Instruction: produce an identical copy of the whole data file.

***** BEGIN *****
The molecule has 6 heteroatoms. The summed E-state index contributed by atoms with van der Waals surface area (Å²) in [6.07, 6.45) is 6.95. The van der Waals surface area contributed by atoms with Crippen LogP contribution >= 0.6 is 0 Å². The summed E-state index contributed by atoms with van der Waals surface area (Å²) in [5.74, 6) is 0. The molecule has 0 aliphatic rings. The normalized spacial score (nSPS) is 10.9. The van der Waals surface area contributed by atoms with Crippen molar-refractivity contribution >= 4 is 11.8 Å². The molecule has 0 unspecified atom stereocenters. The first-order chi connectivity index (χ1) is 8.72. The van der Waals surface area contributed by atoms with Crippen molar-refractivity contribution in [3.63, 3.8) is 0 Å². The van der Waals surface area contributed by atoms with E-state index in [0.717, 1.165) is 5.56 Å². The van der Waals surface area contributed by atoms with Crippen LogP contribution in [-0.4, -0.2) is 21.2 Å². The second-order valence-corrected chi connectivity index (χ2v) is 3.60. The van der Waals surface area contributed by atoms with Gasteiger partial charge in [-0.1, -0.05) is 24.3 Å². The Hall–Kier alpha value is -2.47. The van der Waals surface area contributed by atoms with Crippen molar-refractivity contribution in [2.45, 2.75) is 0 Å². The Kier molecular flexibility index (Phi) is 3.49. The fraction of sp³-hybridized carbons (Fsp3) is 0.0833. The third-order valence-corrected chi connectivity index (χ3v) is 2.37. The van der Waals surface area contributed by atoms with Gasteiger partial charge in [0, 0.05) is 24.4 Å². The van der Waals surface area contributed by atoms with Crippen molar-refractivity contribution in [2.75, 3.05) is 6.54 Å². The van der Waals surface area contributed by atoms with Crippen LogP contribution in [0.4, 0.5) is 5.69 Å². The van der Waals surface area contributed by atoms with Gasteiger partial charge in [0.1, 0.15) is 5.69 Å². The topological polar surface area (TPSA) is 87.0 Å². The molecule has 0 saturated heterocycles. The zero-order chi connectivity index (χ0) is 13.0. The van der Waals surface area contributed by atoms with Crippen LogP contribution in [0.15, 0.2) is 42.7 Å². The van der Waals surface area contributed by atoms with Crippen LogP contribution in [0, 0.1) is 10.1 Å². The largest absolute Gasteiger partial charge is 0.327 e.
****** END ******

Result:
The molecule has 6 heteroatoms. The summed E-state index contributed by atoms with van der Waals surface area (Å²) in [6.07, 6.45) is 6.95. The van der Waals surface area contributed by atoms with Crippen LogP contribution >= 0.6 is 0 Å². The summed E-state index contributed by atoms with van der Waals surface area (Å²) in [5.74, 6) is 0. The molecule has 0 aliphatic rings. The normalized spacial score (nSPS) is 10.9. The van der Waals surface area contributed by atoms with Crippen molar-refractivity contribution >= 4 is 11.8 Å². The molecule has 0 unspecified atom stereocenters. The first-order chi connectivity index (χ1) is 8.72. The van der Waals surface area contributed by atoms with Crippen molar-refractivity contribution in [3.63, 3.8) is 0 Å². The van der Waals surface area contributed by atoms with E-state index in [0.717, 1.165) is 5.56 Å². The van der Waals surface area contributed by atoms with Crippen LogP contribution in [-0.4, -0.2) is 21.2 Å². The second-order valence-corrected chi connectivity index (χ2v) is 3.60. The van der Waals surface area contributed by atoms with Gasteiger partial charge in [-0.1, -0.05) is 24.3 Å². The Hall–Kier alpha value is -2.47. The van der Waals surface area contributed by atoms with Crippen molar-refractivity contribution in [2.45, 2.75) is 0 Å². The Kier molecular flexibility index (Phi) is 3.49. The fraction of sp³-hybridized carbons (Fsp3) is 0.0833. The third-order valence-corrected chi connectivity index (χ3v) is 2.37. The van der Waals surface area contributed by atoms with Gasteiger partial charge in [0, 0.05) is 24.4 Å². The van der Waals surface area contributed by atoms with Crippen molar-refractivity contribution in [2.75, 3.05) is 6.54 Å². The van der Waals surface area contributed by atoms with Crippen LogP contribution in [0.4, 0.5) is 5.69 Å². The van der Waals surface area contributed by atoms with Gasteiger partial charge in [0.1, 0.15) is 5.69 Å². The topological polar surface area (TPSA) is 87.0 Å². The molecule has 0 saturated heterocycles. The zero-order chi connectivity index (χ0) is 13.0. The van der Waals surface area contributed by atoms with Crippen LogP contribution in [0.15, 0.2) is 42.7 Å². The van der Waals surface area contributed by atoms with Crippen LogP contribution in [0, 0.1) is 10.1 Å². The largest absolute Gasteiger partial charge is 0.327 e.